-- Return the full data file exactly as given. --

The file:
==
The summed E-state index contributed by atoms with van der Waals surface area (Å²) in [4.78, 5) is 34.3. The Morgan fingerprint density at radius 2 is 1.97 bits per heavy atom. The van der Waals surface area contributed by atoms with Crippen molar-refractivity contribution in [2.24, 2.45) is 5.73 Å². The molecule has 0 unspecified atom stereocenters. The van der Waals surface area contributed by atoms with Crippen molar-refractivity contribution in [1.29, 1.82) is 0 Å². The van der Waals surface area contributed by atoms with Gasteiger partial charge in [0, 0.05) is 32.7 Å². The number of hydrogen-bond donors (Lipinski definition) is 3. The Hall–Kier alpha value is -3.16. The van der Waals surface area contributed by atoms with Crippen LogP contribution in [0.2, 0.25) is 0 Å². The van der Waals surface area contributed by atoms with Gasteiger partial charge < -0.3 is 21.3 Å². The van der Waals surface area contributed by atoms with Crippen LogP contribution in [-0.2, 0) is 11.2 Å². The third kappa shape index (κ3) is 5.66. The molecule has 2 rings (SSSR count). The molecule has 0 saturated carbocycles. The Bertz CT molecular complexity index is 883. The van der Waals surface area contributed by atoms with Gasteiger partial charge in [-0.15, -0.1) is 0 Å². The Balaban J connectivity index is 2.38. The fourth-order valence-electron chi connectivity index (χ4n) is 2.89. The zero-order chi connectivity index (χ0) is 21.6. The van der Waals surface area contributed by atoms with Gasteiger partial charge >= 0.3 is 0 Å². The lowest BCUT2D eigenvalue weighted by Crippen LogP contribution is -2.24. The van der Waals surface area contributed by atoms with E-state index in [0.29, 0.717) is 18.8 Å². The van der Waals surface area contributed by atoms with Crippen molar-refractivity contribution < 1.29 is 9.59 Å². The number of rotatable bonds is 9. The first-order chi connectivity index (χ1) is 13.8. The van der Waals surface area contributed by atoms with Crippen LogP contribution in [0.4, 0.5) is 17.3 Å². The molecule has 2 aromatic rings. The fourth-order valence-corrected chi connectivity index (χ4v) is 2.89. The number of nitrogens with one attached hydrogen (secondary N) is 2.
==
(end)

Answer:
The summed E-state index contributed by atoms with van der Waals surface area (Å²) in [4.78, 5) is 34.3. The Morgan fingerprint density at radius 2 is 1.97 bits per heavy atom. The van der Waals surface area contributed by atoms with Crippen molar-refractivity contribution in [2.24, 2.45) is 5.73 Å². The molecule has 0 unspecified atom stereocenters. The van der Waals surface area contributed by atoms with Crippen molar-refractivity contribution in [1.29, 1.82) is 0 Å². The van der Waals surface area contributed by atoms with Gasteiger partial charge in [0, 0.05) is 32.7 Å². The number of hydrogen-bond donors (Lipinski definition) is 3. The Hall–Kier alpha value is -3.16. The van der Waals surface area contributed by atoms with Crippen LogP contribution in [0.2, 0.25) is 0 Å². The van der Waals surface area contributed by atoms with Gasteiger partial charge < -0.3 is 21.3 Å². The van der Waals surface area contributed by atoms with Crippen LogP contribution in [-0.2, 0) is 11.2 Å². The third kappa shape index (κ3) is 5.66. The molecule has 2 rings (SSSR count). The molecule has 0 saturated carbocycles. The Bertz CT molecular complexity index is 883. The van der Waals surface area contributed by atoms with Gasteiger partial charge in [-0.15, -0.1) is 0 Å². The Balaban J connectivity index is 2.38. The fourth-order valence-electron chi connectivity index (χ4n) is 2.89. The zero-order chi connectivity index (χ0) is 21.6. The van der Waals surface area contributed by atoms with Gasteiger partial charge >= 0.3 is 0 Å². The lowest BCUT2D eigenvalue weighted by Crippen LogP contribution is -2.24. The van der Waals surface area contributed by atoms with E-state index in [0.29, 0.717) is 18.8 Å². The van der Waals surface area contributed by atoms with Crippen molar-refractivity contribution < 1.29 is 9.59 Å². The number of rotatable bonds is 9. The first-order chi connectivity index (χ1) is 13.8. The van der Waals surface area contributed by atoms with Crippen LogP contribution in [0.4, 0.5) is 17.3 Å². The molecule has 2 aromatic rings. The fourth-order valence-corrected chi connectivity index (χ4v) is 2.89. The number of nitrogens with one attached hydrogen (secondary N) is 2.